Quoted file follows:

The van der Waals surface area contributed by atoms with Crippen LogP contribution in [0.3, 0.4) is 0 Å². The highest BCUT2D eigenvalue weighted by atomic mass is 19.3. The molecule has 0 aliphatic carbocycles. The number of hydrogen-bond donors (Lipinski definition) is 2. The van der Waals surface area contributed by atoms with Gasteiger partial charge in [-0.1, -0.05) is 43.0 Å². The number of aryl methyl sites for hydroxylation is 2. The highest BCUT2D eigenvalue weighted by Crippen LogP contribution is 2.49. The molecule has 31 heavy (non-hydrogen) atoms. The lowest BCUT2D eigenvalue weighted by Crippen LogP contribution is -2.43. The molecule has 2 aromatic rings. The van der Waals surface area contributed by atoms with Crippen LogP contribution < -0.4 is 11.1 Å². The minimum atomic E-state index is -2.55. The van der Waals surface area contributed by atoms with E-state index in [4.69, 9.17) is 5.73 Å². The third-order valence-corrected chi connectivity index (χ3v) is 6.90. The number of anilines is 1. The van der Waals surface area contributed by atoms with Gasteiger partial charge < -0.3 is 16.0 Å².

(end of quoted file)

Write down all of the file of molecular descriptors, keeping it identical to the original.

The van der Waals surface area contributed by atoms with Crippen LogP contribution in [0.3, 0.4) is 0 Å². The highest BCUT2D eigenvalue weighted by atomic mass is 19.3. The molecule has 0 aliphatic carbocycles. The number of hydrogen-bond donors (Lipinski definition) is 2. The van der Waals surface area contributed by atoms with Gasteiger partial charge in [-0.1, -0.05) is 43.0 Å². The number of aryl methyl sites for hydroxylation is 2. The highest BCUT2D eigenvalue weighted by Crippen LogP contribution is 2.49. The molecule has 31 heavy (non-hydrogen) atoms. The lowest BCUT2D eigenvalue weighted by Crippen LogP contribution is -2.43. The molecule has 2 aromatic rings. The van der Waals surface area contributed by atoms with Crippen LogP contribution < -0.4 is 11.1 Å². The minimum atomic E-state index is -2.55. The van der Waals surface area contributed by atoms with E-state index in [4.69, 9.17) is 5.73 Å². The third-order valence-corrected chi connectivity index (χ3v) is 6.90. The number of anilines is 1. The van der Waals surface area contributed by atoms with Gasteiger partial charge < -0.3 is 16.0 Å².